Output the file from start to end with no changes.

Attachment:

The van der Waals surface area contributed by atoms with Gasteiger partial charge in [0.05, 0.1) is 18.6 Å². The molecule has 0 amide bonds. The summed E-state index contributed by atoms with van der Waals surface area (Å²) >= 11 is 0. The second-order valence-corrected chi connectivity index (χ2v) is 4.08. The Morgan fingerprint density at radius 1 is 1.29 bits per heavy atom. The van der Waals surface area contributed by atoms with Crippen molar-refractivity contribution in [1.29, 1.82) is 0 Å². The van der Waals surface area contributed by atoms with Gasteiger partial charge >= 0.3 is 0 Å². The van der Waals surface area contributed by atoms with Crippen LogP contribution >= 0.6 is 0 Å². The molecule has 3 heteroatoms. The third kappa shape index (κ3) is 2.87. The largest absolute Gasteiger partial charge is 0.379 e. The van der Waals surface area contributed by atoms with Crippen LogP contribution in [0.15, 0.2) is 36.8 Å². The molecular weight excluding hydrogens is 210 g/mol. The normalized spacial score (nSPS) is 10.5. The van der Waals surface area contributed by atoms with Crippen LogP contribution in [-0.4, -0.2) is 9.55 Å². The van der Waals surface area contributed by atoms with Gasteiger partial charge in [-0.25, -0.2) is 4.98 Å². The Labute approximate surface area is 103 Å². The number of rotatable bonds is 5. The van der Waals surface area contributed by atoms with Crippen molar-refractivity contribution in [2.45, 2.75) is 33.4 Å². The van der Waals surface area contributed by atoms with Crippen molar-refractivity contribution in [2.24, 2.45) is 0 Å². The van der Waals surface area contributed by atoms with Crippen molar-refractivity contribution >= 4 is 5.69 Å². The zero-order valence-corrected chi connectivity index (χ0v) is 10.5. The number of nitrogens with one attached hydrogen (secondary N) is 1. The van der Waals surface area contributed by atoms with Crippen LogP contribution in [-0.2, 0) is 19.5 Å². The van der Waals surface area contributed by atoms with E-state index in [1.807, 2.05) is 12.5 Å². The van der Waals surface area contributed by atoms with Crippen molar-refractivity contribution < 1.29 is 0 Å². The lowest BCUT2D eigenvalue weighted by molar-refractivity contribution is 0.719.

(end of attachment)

The van der Waals surface area contributed by atoms with Gasteiger partial charge in [0.05, 0.1) is 18.6 Å². The molecule has 0 amide bonds. The summed E-state index contributed by atoms with van der Waals surface area (Å²) >= 11 is 0. The second-order valence-corrected chi connectivity index (χ2v) is 4.08. The Morgan fingerprint density at radius 1 is 1.29 bits per heavy atom. The van der Waals surface area contributed by atoms with Crippen molar-refractivity contribution in [1.29, 1.82) is 0 Å². The van der Waals surface area contributed by atoms with Gasteiger partial charge >= 0.3 is 0 Å². The van der Waals surface area contributed by atoms with Crippen LogP contribution >= 0.6 is 0 Å². The molecule has 3 heteroatoms. The third kappa shape index (κ3) is 2.87. The largest absolute Gasteiger partial charge is 0.379 e. The van der Waals surface area contributed by atoms with Crippen LogP contribution in [0.15, 0.2) is 36.8 Å². The molecular weight excluding hydrogens is 210 g/mol. The normalized spacial score (nSPS) is 10.5. The van der Waals surface area contributed by atoms with Crippen LogP contribution in [-0.4, -0.2) is 9.55 Å². The van der Waals surface area contributed by atoms with Gasteiger partial charge in [-0.25, -0.2) is 4.98 Å². The Labute approximate surface area is 103 Å². The number of rotatable bonds is 5. The van der Waals surface area contributed by atoms with Crippen molar-refractivity contribution in [2.45, 2.75) is 33.4 Å². The van der Waals surface area contributed by atoms with Crippen molar-refractivity contribution in [2.24, 2.45) is 0 Å². The van der Waals surface area contributed by atoms with Crippen molar-refractivity contribution >= 4 is 5.69 Å². The zero-order valence-corrected chi connectivity index (χ0v) is 10.5. The number of nitrogens with one attached hydrogen (secondary N) is 1. The van der Waals surface area contributed by atoms with Crippen LogP contribution in [-0.2, 0) is 19.5 Å². The van der Waals surface area contributed by atoms with E-state index in [1.807, 2.05) is 12.5 Å². The van der Waals surface area contributed by atoms with Crippen molar-refractivity contribution < 1.29 is 0 Å². The lowest BCUT2D eigenvalue weighted by molar-refractivity contribution is 0.719.